The concept of Writs is ingrained in the Constitution of India
The concept of Writs is ingrained in the Constitution of India under Part - III, for the purpose of securing to all people in India, their fundamental human rights that are considered integral for a dignified life. A Writ is nothing but a written Order from the Hon’ble Supreme Court or any of the 25 High Courts of this country that commands Constitutional remedies for the Indian populace against the violation of their Fundamental Rights. The Constitution of India not only declares these rights but also provides for their enforcement, which in itself is a Fundamental Right under Article 32 of the Constitution, as well as remedies for enforcement of the other Fundamental Rights. Even though the violation of Fundamental Rights can only be invoked against the action or omission on part of the State, as defined under Article 12 of the Indian Constitution, however, there are certain exceptions to this Rule. There are five kinds of Writs that the Constitution has contemplated:-
The Constitution empowers the Hon’ble Supreme Court, as well as all the High Courts of the country to issue a Writ against the State for the protection of the Fundamental Rights of the people and thus, any aggrieved person can approach either of the Courts directly for the declaration thereof. Therefore, any person whose Fundamental Right may have been infringed by any action or inaction of the State can directly approach the said Courts to have his Rights protected.
Types of Writs
Habeas Corpus - Literally translated into meaning ‘to have the body of’, this Writ is invoked to enforce the Fundamental Right of individual liberty against any unlawful confinement. If commanded by the Court, a person who has arrested another, must produce the body of the latter before the Court, thereby empowering the Courts to gain the knowledge of the reason for his confinement and set him free if it finds no reasonable justification for the same. A Writ of Habeas Corpus can be issued against both, public as well as private authorities.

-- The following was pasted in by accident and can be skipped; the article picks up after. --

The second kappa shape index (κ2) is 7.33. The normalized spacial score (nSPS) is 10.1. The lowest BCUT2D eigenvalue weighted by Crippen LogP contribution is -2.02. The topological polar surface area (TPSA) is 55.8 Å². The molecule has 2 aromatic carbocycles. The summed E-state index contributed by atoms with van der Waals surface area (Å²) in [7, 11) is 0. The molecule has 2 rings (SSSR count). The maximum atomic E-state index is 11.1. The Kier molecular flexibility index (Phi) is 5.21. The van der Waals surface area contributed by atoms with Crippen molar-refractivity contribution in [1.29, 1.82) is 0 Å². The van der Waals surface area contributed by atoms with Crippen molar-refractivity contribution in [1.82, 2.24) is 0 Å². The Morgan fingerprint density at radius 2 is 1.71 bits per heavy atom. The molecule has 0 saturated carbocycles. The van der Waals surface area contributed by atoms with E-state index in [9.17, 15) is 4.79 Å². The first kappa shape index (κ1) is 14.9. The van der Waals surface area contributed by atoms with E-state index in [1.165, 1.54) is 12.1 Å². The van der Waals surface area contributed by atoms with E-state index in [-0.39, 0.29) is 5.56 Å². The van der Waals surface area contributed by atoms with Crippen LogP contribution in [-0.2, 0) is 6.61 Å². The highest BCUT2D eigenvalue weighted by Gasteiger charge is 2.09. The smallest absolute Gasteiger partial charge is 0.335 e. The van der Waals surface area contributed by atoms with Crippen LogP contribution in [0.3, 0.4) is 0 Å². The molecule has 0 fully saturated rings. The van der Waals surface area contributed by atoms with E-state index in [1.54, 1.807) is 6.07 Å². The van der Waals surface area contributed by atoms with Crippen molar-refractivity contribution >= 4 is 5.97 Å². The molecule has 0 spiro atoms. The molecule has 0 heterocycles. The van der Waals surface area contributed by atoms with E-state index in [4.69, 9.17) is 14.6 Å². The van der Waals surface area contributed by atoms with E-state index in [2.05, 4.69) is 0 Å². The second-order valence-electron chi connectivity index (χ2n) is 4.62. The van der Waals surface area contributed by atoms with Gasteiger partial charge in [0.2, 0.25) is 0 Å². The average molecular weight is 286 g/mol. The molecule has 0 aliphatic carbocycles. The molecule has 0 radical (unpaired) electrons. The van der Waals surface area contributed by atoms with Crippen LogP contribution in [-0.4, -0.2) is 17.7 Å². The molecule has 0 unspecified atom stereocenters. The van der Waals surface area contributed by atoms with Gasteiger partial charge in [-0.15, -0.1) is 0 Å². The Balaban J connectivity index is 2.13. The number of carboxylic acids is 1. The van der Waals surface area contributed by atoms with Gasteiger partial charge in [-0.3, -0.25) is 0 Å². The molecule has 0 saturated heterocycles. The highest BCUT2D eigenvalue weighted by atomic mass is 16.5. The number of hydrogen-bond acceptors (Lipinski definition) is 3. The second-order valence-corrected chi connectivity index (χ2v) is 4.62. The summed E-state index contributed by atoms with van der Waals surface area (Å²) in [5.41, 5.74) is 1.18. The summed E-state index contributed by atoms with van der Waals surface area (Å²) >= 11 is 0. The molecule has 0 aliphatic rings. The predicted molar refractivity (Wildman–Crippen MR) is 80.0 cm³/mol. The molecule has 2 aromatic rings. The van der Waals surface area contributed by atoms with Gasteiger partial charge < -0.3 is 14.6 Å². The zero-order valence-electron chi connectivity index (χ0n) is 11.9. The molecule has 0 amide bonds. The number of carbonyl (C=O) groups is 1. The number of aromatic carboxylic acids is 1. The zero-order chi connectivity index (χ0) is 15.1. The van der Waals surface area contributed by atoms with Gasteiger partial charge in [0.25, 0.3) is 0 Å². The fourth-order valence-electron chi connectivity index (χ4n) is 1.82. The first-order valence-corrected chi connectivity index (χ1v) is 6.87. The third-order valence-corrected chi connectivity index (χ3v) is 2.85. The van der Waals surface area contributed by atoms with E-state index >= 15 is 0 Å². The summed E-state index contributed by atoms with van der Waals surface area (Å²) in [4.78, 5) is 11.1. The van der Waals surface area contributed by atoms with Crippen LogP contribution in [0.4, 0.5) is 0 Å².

Quo Warranto - The term translates to ‘By what authority or warrant’. The Hon’ble Courts issue this Writ to prevent illegal usurpation of a public office by a person. Through this Writ, the Court enquires into the legality of a claim of a person to a public office.
Mandamus - The literal translation of the term being, ‘We command’; this Writ is used by the Court to Order any public official, any public body, a Corporation, an inferior Court, a Tribunal or Government, who has failed, refused or neglected to perform its duty, to undertake and execute his work. However, a Writ of Prohibition can only be issued against judicial and quasi-judicial authorities.
Prohibition - It means ‘To forbid’; it is issued by the Hon’ble Supreme Court or the High Courts to an inferior Court, forbidding it to continue proceeding in excess of its jurisdiction or to usurp the jurisdiction with which it is not legally vested. Therefore, by the issue of this Writ, the empowered Courts can command the inferior Courts to remain within the confines of their jurisdiction.
Certiorari - The term translates to ‘To be Certified’; its issuance leads to an Order to the subordinate Courts or Tribunals to either transfer a case pending with them to itself or to quash their Order(s) in a case, on the grounds of an excess, or lack of, jurisdiction. While the Writ of Prohibition is preventive in nature and is issued at a preliminary stage during the pendency of proceedings or before an Order is made, Certiorari can be issued only once an Order has been made. The object of both the Writs, though, is to secure the jurisdiction of an inferior Court or Tribunal and ensure that it is properly exercised, within the limits of the powers they possess.
WHEN CAN ONE SEEK THE DECLARATION OF ANY OF THE FIVE AVAILABLE WRITS?
The Constitution, under Articles 32 and 226, empowers the Hon’ble Supreme Court as well as all the High Courts of the country respectively to issue a Writ against the State for the protection of the Fundamental Rights of the people and thus, any aggrieved person can approach either of the Courts directly for the declaration of the same. However, while the Hon’ble Supreme Court can do so only to uphold the Fundamental Rights of a person, the Hon’ble High Courts, under Article 226 can issue the Writs to enforce not only the various Fundamental Rights but also for an ordinary legal right. Therefore, any person whose rights may have been infringed by any action or inaction of the State can directly approach the Courts to enforce them.
WHAT EXPERTISE IS OUR FIRM PROFICIENT IN PROVIDING?
Our Firm has a vast experience in immaculately drafting Writ Petitions for the protection of the Rights of our clients and successfully arguing before both the Hon’ble High Courts as well as the Hon’ble Supreme Court of India. Our team of accomplished lawyers have time and again driven the Writ Petitions of our clients towards favourable Orders in a varied field of subjects, notably, against illegal employment terminations or other service related disputes, Constitutional matters, medical negligence, in matters dealing with the various Municipal and other building by-laws, measures pertaining to administrative and policy reforms, tender matters, amongst others.